Court seeks justification for unusual hate crime order
By THE ASSOCIATED PRESS
Dec. 24, 2017
AUGUSTA, Maine (AP) — Maine's high court this week ordered a lower court to explain why potential jail time for any future hate crimes he might commit would be justified for a Turner man convicted of twice ramming into the car of a man he believed was gay.
The Maine Supreme Judicial Court on Tuesday ordered the Androscoggin County Superior Court to provide clear reasoning for issuing the "very broad and permanent injunction" against Ronald Champagne.
According to a court order filed in January, authorities say that Turner resident Champagne yelled a gay slur at a man at a boat launch on Lake Auburn in March 2012. He then told the man he would ram his car into the lake before twice driving into the back of the man's Subaru.
Last year, Champagne pleaded no contest to reckless conduct with a dangerous weapon and was sentenced to 18 months in prison with all but 14 days suspended, and a year of probation, the Bangor Daily News previously reported.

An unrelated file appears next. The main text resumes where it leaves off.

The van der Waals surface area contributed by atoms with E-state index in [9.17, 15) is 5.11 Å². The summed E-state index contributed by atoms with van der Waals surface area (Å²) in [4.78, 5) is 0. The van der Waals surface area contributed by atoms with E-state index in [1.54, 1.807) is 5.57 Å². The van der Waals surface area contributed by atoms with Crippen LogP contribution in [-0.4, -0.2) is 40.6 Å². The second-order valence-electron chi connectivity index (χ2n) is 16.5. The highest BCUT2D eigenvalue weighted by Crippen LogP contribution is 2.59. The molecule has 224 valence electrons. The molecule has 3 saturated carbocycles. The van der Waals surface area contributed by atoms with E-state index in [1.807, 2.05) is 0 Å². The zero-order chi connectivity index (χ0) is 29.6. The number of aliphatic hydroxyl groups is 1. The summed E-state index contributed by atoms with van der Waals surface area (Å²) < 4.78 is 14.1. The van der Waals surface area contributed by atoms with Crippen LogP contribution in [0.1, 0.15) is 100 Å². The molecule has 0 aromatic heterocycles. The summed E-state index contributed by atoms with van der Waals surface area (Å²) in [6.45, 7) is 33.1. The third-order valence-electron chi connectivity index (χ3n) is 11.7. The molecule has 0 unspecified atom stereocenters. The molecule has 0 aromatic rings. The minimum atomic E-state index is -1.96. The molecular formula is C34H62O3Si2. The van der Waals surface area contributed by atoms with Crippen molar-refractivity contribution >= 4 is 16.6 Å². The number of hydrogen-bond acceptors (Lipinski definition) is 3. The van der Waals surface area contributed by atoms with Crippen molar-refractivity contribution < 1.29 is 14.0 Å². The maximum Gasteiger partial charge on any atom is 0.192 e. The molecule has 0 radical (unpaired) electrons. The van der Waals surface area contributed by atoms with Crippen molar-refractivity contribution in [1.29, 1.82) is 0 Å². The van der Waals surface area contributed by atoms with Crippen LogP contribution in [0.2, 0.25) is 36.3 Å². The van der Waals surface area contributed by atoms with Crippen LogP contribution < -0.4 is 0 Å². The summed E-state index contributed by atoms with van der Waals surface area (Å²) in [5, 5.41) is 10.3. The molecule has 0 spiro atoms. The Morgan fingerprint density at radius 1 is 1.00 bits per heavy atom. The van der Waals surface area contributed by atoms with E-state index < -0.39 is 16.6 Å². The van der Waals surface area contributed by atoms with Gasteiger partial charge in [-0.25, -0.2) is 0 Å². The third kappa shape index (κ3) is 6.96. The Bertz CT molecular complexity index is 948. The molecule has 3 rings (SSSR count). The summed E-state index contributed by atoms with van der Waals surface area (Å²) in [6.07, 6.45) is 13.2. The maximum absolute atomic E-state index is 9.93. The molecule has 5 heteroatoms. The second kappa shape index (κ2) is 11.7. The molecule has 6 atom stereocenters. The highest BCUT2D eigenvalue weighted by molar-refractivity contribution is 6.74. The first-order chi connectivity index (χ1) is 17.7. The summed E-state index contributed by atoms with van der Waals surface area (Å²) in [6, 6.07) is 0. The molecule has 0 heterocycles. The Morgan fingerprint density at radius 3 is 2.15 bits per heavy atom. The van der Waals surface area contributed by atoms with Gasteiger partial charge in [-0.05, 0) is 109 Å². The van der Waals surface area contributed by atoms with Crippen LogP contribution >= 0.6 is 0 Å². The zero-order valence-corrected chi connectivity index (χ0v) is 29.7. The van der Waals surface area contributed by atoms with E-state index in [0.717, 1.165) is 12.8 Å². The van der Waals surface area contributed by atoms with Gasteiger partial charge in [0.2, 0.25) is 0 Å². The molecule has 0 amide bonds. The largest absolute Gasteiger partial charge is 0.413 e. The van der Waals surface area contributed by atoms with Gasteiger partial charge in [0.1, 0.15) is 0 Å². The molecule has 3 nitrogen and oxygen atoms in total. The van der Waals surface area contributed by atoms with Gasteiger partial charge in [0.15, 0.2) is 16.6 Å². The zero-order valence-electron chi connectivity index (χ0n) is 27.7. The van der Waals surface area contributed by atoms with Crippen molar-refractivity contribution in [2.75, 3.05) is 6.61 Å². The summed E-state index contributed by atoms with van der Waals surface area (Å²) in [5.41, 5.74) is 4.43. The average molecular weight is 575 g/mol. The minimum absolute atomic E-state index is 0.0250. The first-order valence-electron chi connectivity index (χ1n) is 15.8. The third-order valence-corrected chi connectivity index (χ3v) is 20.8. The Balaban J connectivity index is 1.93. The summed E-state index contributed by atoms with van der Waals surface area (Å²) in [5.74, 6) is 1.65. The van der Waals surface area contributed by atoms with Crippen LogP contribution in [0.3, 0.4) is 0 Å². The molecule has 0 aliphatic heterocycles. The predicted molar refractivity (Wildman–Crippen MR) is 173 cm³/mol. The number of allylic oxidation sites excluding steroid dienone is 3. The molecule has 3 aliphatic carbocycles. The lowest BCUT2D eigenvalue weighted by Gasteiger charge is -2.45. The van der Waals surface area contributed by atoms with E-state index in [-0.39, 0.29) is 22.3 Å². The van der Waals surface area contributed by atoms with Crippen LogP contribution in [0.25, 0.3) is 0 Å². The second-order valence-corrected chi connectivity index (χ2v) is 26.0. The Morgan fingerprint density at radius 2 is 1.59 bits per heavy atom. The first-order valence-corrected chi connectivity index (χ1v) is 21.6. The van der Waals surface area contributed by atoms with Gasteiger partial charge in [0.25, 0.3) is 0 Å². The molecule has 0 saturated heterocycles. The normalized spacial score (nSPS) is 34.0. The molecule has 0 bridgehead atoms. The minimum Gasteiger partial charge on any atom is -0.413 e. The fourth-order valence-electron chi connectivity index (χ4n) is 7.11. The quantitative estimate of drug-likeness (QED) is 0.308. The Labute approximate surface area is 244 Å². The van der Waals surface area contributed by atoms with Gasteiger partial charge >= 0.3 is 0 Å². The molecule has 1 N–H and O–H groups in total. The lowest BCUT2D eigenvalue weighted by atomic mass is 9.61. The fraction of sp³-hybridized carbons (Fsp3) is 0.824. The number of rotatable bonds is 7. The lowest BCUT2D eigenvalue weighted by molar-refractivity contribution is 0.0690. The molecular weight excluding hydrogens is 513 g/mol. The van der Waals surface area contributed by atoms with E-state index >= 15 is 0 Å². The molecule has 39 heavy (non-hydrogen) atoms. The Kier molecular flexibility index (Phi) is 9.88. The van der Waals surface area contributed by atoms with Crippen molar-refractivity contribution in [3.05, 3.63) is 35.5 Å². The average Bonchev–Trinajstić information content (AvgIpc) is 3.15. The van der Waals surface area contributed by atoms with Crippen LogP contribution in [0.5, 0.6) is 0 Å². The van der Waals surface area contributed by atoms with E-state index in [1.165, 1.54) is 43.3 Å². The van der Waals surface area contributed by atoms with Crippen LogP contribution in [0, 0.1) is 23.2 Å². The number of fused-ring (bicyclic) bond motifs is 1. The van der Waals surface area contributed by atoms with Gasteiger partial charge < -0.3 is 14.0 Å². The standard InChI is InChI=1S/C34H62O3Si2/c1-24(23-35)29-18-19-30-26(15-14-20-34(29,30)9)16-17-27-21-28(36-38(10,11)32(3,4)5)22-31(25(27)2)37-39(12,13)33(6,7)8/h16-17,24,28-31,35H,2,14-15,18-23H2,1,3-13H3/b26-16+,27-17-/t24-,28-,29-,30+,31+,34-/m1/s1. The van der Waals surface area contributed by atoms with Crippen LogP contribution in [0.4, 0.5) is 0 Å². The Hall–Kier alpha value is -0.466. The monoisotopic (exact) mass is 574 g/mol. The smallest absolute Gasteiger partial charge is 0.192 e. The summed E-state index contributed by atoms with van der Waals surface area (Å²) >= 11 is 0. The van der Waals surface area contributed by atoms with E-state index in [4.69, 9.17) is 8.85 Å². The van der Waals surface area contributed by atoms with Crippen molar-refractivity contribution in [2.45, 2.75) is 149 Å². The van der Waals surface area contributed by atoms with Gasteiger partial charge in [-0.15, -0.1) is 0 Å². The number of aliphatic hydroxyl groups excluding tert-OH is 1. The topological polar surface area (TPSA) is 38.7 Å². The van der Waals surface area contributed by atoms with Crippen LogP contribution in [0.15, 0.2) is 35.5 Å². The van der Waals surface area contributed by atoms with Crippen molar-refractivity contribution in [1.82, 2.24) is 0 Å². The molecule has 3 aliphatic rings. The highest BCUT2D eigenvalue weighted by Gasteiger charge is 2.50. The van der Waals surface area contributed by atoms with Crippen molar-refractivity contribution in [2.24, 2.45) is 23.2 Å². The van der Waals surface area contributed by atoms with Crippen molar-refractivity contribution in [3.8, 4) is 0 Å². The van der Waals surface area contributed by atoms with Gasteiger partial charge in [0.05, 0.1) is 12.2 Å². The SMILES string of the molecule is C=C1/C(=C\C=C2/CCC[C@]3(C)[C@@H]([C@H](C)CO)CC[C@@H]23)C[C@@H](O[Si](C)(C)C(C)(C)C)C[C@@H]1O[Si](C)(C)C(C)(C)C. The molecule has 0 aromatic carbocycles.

The attorney general's office also brought a civil rights case against Champagne under the state's civil rights act. The office has argued for a court order warning that Champagne could face up to one year in jail if he commits future hate crimes against any group protected under Maine's hate crimes law.
But Champagne's attorney Donald Hornblower said the court's order should limit Champagne only from threatening or using violence against individuals because of their sexual orientation.
"I pointed out it was overbroad and there was no evidence supporting" the order, Hornblower said. "A lifetime injunction against all these classes, it's a very severe thing."
In the Tuesday opinion, the Supreme Judicial Court justices said that such a comprehensive ban must be based on factual findings and evidence.
"Because the court did not make the required factual findings providing the basis for its injunction, we do not have a sufficient record for appellate review," the justices said.
The justices said without such details, they can't decide whether the court abuse its discretion.
The attorney general's office didn't respond to request for comment Friday.